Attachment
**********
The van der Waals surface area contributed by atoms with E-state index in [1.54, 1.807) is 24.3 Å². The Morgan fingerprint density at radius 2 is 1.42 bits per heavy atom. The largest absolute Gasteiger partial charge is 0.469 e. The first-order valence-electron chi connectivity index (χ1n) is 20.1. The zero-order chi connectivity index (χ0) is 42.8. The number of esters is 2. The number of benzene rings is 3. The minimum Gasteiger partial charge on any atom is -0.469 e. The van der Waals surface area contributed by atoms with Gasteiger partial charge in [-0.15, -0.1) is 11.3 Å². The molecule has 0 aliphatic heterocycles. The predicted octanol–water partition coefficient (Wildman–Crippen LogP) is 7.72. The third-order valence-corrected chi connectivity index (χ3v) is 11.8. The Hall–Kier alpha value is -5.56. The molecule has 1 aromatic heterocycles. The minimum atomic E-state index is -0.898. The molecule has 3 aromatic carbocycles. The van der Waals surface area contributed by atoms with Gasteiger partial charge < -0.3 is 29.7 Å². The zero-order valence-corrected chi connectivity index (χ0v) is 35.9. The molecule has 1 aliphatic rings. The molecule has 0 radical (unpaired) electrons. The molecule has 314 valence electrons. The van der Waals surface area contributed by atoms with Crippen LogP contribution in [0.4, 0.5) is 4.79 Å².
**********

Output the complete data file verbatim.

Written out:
The van der Waals surface area contributed by atoms with E-state index in [1.54, 1.807) is 24.3 Å². The Morgan fingerprint density at radius 2 is 1.42 bits per heavy atom. The largest absolute Gasteiger partial charge is 0.469 e. The first-order valence-electron chi connectivity index (χ1n) is 20.1. The zero-order chi connectivity index (χ0) is 42.8. The number of esters is 2. The number of benzene rings is 3. The minimum Gasteiger partial charge on any atom is -0.469 e. The van der Waals surface area contributed by atoms with Gasteiger partial charge in [-0.15, -0.1) is 11.3 Å². The molecule has 0 aliphatic heterocycles. The predicted octanol–water partition coefficient (Wildman–Crippen LogP) is 7.72. The third-order valence-corrected chi connectivity index (χ3v) is 11.8. The Hall–Kier alpha value is -5.56. The molecule has 1 aromatic heterocycles. The minimum atomic E-state index is -0.898. The molecule has 3 aromatic carbocycles. The van der Waals surface area contributed by atoms with Gasteiger partial charge < -0.3 is 29.7 Å². The zero-order valence-corrected chi connectivity index (χ0v) is 35.9. The molecule has 1 aliphatic rings. The molecule has 0 radical (unpaired) electrons. The molecule has 314 valence electrons. The van der Waals surface area contributed by atoms with Crippen LogP contribution in [0.4, 0.5) is 4.79 Å².